Mallery’s removal from office doesn’t change my opinion of the man

The Commission of Judicial Performance removed Tony Mallery from his position as a Lassen County Superior Court Judge last week.

Obviously, issues arose during his tenure — some even before he took the ceremonial oath of office. More troubling, the commission determined Mallery lacks “the essential qualification of honesty required of a  judge.”

I believe in the rule of law and our legal system. I accept the commission’s decision. I don’t have more comment than that to offer on that part of this story. None of it is my call. Besides, justice apparently has been served, and Mallery’s removal from office settles that score.

But I do have something important I’d like to share with you.

One of the things I’ve learned in my years as a journalist is the stories I write are not about one-dimensional, cardboard, cutout characters easily classified as good or evil without as much as a second thought. Instead, they are living, breathing, sentient human beings just like you and me — full of flaws, covered in warts and supremely capable of error. In fact, it’s often their fallibility that creates the story.

I can never escape that realization, and I understand those who judge so quickly and so harshly while professing their perfection also have fallen far short of that standard even though they may not realize it. My evangelical grandmother always told me there has only been one perfect person in this world of ours whose example we should follow even though we can never attain His perfection. It’s a journey, not a destination.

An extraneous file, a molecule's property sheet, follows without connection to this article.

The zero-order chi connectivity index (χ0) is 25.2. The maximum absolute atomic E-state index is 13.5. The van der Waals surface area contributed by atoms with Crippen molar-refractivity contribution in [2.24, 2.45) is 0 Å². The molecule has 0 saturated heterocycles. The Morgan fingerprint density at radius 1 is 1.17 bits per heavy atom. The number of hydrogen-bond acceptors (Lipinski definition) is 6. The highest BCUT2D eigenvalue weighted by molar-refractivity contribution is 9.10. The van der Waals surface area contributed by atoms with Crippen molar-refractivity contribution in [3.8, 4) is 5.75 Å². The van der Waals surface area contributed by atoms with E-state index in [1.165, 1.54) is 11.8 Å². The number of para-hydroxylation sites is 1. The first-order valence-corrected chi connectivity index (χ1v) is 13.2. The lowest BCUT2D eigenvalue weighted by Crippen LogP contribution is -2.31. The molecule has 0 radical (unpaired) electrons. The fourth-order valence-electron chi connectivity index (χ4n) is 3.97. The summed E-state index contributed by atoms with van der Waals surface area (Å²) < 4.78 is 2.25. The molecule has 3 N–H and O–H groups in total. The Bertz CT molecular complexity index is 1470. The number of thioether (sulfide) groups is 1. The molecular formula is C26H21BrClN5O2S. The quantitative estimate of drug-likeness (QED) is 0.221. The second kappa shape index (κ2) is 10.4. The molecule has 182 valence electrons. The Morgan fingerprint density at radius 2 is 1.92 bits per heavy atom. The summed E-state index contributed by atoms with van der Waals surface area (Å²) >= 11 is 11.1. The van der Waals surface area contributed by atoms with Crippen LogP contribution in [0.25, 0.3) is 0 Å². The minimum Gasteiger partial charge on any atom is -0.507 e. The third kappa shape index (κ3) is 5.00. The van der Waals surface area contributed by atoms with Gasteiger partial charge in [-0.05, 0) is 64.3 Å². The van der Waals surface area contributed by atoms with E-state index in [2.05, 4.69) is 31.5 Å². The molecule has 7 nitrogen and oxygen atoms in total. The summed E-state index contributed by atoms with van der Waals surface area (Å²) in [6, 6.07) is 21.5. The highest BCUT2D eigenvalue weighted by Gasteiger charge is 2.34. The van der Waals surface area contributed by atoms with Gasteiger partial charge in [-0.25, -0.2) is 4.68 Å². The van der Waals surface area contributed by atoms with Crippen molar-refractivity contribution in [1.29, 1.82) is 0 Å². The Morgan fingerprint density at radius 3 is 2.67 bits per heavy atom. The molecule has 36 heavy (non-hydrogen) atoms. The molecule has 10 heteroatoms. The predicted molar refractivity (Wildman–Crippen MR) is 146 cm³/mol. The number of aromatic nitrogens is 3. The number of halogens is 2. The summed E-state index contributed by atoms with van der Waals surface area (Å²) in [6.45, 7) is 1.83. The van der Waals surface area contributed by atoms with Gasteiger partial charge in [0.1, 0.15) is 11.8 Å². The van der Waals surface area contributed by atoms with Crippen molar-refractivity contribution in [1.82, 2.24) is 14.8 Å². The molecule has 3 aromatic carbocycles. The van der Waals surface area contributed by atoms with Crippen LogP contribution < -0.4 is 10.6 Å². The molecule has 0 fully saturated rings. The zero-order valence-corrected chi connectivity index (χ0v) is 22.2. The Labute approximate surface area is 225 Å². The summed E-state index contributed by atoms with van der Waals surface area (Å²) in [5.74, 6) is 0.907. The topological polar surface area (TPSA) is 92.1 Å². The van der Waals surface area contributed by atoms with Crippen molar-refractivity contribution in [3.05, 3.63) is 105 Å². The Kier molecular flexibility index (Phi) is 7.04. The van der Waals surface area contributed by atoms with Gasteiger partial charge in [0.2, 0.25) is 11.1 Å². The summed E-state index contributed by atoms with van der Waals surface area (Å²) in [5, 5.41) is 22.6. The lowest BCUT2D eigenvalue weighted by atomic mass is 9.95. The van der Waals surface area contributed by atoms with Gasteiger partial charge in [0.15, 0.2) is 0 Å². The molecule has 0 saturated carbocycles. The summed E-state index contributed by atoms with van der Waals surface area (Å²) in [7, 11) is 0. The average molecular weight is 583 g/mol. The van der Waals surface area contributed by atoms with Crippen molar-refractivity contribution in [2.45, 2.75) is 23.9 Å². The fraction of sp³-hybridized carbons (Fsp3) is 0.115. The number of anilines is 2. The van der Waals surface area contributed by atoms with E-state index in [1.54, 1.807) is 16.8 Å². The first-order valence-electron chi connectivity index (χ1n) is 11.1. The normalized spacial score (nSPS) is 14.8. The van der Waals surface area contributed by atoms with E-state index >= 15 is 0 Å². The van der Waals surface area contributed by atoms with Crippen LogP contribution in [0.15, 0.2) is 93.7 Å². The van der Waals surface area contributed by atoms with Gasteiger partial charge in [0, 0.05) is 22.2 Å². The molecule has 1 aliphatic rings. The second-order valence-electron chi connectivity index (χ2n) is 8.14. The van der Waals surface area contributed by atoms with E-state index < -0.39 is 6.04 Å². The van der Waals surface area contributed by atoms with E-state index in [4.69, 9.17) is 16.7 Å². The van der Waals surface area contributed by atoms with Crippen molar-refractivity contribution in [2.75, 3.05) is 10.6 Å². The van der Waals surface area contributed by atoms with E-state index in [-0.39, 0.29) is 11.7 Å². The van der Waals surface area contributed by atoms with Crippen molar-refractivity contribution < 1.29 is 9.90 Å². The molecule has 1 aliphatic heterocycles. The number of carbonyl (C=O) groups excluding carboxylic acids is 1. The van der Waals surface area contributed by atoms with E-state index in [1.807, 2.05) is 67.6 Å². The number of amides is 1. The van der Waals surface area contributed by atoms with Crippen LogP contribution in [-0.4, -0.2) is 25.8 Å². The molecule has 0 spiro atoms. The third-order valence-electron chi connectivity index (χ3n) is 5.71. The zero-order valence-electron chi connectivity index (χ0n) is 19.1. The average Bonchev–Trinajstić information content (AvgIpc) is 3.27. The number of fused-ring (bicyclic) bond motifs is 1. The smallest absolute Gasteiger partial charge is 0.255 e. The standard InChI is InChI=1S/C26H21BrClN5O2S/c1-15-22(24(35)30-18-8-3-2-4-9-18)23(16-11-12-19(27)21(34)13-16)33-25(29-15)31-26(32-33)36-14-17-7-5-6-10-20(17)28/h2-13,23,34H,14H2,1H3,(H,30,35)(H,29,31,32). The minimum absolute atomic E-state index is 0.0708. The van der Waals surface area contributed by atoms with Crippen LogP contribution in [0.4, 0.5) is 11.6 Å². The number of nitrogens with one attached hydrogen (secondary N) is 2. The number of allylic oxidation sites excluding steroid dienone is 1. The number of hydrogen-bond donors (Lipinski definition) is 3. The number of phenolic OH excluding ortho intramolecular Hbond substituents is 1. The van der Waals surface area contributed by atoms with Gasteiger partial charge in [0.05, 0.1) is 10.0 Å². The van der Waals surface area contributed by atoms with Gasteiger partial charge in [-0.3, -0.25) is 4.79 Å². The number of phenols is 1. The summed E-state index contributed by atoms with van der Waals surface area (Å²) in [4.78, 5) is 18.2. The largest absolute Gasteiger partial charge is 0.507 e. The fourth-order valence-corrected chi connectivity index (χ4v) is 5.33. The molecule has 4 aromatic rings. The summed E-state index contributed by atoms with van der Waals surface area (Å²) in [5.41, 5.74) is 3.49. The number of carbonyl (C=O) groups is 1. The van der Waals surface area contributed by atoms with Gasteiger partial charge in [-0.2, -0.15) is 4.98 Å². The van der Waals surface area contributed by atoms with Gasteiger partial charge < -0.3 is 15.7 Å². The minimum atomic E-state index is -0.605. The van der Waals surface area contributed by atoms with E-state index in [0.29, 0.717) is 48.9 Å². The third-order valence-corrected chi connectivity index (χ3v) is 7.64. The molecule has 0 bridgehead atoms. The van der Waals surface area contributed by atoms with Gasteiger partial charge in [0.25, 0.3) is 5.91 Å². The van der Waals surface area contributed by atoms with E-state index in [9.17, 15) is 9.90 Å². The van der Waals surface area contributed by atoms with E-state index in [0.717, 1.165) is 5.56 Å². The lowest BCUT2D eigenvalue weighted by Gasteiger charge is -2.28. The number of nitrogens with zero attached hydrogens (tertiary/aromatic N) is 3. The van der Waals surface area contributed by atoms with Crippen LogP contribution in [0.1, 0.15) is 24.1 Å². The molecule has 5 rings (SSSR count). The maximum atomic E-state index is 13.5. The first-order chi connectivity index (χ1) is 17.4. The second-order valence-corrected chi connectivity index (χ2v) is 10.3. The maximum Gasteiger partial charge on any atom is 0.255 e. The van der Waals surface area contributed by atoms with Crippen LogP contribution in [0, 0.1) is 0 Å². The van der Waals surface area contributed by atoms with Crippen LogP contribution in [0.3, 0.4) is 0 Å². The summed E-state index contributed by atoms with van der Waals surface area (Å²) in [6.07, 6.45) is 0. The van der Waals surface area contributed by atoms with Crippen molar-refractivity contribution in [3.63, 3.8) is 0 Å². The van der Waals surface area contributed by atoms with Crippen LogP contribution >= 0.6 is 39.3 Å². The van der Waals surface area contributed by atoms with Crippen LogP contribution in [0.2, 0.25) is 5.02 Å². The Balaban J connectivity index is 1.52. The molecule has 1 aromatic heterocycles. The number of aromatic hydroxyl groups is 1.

I was talking with a friend at a community event a few months back. I saw Mallery and told my friend I was going over to say hello. My friend said he didn’t want to seen talking to that guy. Fair enough. That’s not my call either.

I know of many contributions Mallery has made to our community. And I have a friend to whom Mallery has repeatedly shown consideration for no reason beyond all those acts of compassion themselves.

I have always enjoyed my encounters with Mallery, and I’ve found him to be interesting, intelligent and engaging.

All this mess with the court aside, when I run into Mallery somewhere, I will always extend my hand and greet him with a smile and my very best wishes. I hope you will, too. When I see Mallery, I don’t see a wicked monster. I see a fellow human being just like me.

I pray I will never fall so far I rejoice and celebrate anyone’s misfortune. In the end, I am willing to accept and acknowledge Mallery’s inclusion in our human race.